May 2005 
Volume 04, Issue 1 
Cover Story

Miracle in the desert

Sunshine Acres offers a nurturing home for high-risk children in Arizona, thanks in part to the support of ECF

Miracle in the desertMore than 50 years ago, Rev. Jim and Vera Dingman said they received a calling: to do everything in their power to love and care for children who are unable to be loved and cared for by their own parents.

In 1954, with the help of a group called The Mesa Optimist Club, Jim and Vera purchased 125 acres just outside Mesa, Ariz. They named it Sunshine Acres, and before long they had 10 children living with them.

These are high-risk children who come from homes where their parents are in prison, addicted to drugs or homeless, or from failed adoptions. Today, nearly 70 children are in residence. Since it was founded, Sunshine Acres has provided emotional, physical and educational support to more than 1,500 children.

Carol Whitworth, executive director of Sunshine Acres and the Dingmans' daughter, said the facility has grown slowly "because quality care is very important to us. We never want to lose sight of that. Our ultimate goal is to teach the children responsibility, life skills, and how to get along with others."

What's truly remarkable is Sunshine Acres does all this with no local, state or federal government financial support. Their annual budget is based on donations, including those from The Employees Community Fund of Boeing–Mesa. All contributions and services rendered come by word of mouth. Since 1991, The Employees Community Fund of Boeing–Mesa has granted more than $100,000 to Sunshine Acres. This figure is in excess of the monies contributed by employees through ECF's designated-giving feature.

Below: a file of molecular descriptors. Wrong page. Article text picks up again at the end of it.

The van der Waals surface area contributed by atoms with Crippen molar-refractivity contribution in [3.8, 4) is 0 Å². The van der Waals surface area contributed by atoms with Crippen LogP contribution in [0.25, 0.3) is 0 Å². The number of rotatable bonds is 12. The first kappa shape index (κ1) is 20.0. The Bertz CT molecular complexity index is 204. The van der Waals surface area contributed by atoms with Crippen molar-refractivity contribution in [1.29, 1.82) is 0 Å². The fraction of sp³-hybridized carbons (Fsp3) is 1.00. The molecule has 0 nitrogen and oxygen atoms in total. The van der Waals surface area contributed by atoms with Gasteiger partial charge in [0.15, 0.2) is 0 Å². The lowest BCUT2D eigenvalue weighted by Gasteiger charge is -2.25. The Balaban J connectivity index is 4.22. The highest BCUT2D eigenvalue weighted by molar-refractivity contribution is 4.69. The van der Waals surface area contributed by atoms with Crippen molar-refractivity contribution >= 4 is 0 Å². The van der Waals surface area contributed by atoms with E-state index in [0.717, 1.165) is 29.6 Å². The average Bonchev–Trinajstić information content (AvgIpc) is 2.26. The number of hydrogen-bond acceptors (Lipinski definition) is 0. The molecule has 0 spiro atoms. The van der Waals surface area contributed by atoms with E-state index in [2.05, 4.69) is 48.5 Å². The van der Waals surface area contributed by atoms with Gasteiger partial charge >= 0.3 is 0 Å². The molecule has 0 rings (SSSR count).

Located a couple blocks from the Boeing facility in Mesa, Sunshine Acres attracts many Boeing employees who volunteer their time and money to ensure Jim and Vera Dingman's dream continues.

Sunshine Acres resident tending a garden.Sunshine Acres came to the attention of Boeing Mesa employee Bruce Culver five years ago when a site leader was recruiting volunteers for Community Service Day, and he's been a staunch supporter ever since. At this year's Community Service Day event on April 9, he helped facilitate setting up an irrigation system for their plants, fingerprinting and photographing each child for their personal files with Sunshine Acres, and a scrapbook activity.

"A lot of the kids that come to Sunshine Acres don't have pictures of themselves; they don't have a very memorable past," Culver said. "So we came over with digital cameras and took pictures of the kids doing some of their favorite activities and helped them preserve some memories. Someday they'll be able to take these scrapbooks home with them and will remember years down the road what fun they had and what an impact Sunshine Acres has had on their lives."

Carol Dingman acknowledged the critical role volunteers and donations from companies such as Boeing play at the children's home.

"You help many generations when you help a child," she said. "We are very thankful that Boeing employees care so much about less-fortunate children and that they have chosen to 'adopt' us. We are so glad to have Boeing as our neighbor."

—Debby Arkell

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